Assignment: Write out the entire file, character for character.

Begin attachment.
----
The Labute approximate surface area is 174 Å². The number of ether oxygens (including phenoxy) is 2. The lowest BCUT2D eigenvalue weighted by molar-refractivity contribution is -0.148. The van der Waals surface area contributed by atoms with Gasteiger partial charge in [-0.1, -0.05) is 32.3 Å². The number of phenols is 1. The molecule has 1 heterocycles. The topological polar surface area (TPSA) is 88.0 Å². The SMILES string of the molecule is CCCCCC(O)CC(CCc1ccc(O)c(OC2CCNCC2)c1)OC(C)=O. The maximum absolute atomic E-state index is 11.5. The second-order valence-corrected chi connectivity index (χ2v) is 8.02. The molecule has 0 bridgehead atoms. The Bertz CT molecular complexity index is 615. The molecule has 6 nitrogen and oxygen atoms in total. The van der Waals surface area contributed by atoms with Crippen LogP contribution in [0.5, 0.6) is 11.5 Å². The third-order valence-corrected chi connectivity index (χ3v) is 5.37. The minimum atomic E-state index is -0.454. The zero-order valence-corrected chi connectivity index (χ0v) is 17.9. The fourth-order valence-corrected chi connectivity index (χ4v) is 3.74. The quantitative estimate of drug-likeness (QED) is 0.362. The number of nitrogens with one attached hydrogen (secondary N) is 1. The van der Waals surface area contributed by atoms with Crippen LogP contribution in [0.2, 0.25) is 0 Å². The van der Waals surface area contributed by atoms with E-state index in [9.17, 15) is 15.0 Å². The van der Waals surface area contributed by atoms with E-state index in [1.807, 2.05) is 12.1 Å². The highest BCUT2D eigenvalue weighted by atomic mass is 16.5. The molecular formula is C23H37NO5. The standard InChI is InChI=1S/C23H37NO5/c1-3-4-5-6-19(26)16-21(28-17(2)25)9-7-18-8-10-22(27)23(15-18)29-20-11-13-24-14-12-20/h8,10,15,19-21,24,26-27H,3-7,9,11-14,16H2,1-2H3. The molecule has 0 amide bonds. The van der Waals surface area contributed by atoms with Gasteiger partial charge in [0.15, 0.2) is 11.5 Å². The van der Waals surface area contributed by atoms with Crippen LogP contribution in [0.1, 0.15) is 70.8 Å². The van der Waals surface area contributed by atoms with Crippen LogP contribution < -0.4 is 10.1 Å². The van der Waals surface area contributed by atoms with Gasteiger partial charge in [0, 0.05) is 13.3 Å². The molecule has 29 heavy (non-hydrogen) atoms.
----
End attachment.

The Labute approximate surface area is 174 Å². The number of ether oxygens (including phenoxy) is 2. The lowest BCUT2D eigenvalue weighted by molar-refractivity contribution is -0.148. The van der Waals surface area contributed by atoms with Gasteiger partial charge in [-0.1, -0.05) is 32.3 Å². The number of phenols is 1. The molecule has 1 heterocycles. The topological polar surface area (TPSA) is 88.0 Å². The SMILES string of the molecule is CCCCCC(O)CC(CCc1ccc(O)c(OC2CCNCC2)c1)OC(C)=O. The maximum absolute atomic E-state index is 11.5. The second-order valence-corrected chi connectivity index (χ2v) is 8.02. The molecule has 0 bridgehead atoms. The Bertz CT molecular complexity index is 615. The molecule has 6 nitrogen and oxygen atoms in total. The van der Waals surface area contributed by atoms with Crippen LogP contribution in [0.5, 0.6) is 11.5 Å². The third-order valence-corrected chi connectivity index (χ3v) is 5.37. The minimum atomic E-state index is -0.454. The zero-order valence-corrected chi connectivity index (χ0v) is 17.9. The fourth-order valence-corrected chi connectivity index (χ4v) is 3.74. The quantitative estimate of drug-likeness (QED) is 0.362. The number of nitrogens with one attached hydrogen (secondary N) is 1. The van der Waals surface area contributed by atoms with Crippen LogP contribution in [0.2, 0.25) is 0 Å². The van der Waals surface area contributed by atoms with E-state index in [9.17, 15) is 15.0 Å². The van der Waals surface area contributed by atoms with E-state index in [1.807, 2.05) is 12.1 Å². The highest BCUT2D eigenvalue weighted by atomic mass is 16.5. The molecular formula is C23H37NO5. The standard InChI is InChI=1S/C23H37NO5/c1-3-4-5-6-19(26)16-21(28-17(2)25)9-7-18-8-10-22(27)23(15-18)29-20-11-13-24-14-12-20/h8,10,15,19-21,24,26-27H,3-7,9,11-14,16H2,1-2H3. The molecule has 0 amide bonds. The van der Waals surface area contributed by atoms with Gasteiger partial charge in [0.15, 0.2) is 11.5 Å². The van der Waals surface area contributed by atoms with Crippen LogP contribution in [0.1, 0.15) is 70.8 Å². The van der Waals surface area contributed by atoms with Crippen LogP contribution < -0.4 is 10.1 Å². The van der Waals surface area contributed by atoms with Gasteiger partial charge in [0, 0.05) is 13.3 Å². The molecule has 29 heavy (non-hydrogen) atoms.